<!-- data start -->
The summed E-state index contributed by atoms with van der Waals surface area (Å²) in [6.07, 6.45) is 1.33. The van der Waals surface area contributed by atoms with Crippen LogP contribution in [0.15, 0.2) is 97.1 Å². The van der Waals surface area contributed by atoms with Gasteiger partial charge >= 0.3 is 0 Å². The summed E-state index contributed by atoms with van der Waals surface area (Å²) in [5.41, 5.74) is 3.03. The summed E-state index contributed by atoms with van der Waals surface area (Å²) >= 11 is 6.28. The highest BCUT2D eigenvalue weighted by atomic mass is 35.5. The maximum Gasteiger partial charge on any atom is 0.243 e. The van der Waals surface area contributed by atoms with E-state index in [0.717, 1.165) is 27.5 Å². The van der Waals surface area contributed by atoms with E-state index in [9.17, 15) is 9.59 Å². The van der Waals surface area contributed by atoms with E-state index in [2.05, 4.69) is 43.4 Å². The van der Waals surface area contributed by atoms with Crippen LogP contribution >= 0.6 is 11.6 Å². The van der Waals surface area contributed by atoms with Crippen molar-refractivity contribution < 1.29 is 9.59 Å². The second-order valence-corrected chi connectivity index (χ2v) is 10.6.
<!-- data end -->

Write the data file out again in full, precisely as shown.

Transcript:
The summed E-state index contributed by atoms with van der Waals surface area (Å²) in [6.07, 6.45) is 1.33. The van der Waals surface area contributed by atoms with Crippen LogP contribution in [0.15, 0.2) is 97.1 Å². The van der Waals surface area contributed by atoms with Gasteiger partial charge >= 0.3 is 0 Å². The summed E-state index contributed by atoms with van der Waals surface area (Å²) in [5.41, 5.74) is 3.03. The summed E-state index contributed by atoms with van der Waals surface area (Å²) >= 11 is 6.28. The highest BCUT2D eigenvalue weighted by atomic mass is 35.5. The maximum Gasteiger partial charge on any atom is 0.243 e. The van der Waals surface area contributed by atoms with E-state index in [0.717, 1.165) is 27.5 Å². The van der Waals surface area contributed by atoms with E-state index in [9.17, 15) is 9.59 Å². The van der Waals surface area contributed by atoms with E-state index in [2.05, 4.69) is 43.4 Å². The van der Waals surface area contributed by atoms with Crippen LogP contribution >= 0.6 is 11.6 Å². The van der Waals surface area contributed by atoms with Crippen molar-refractivity contribution < 1.29 is 9.59 Å². The second-order valence-corrected chi connectivity index (χ2v) is 10.6.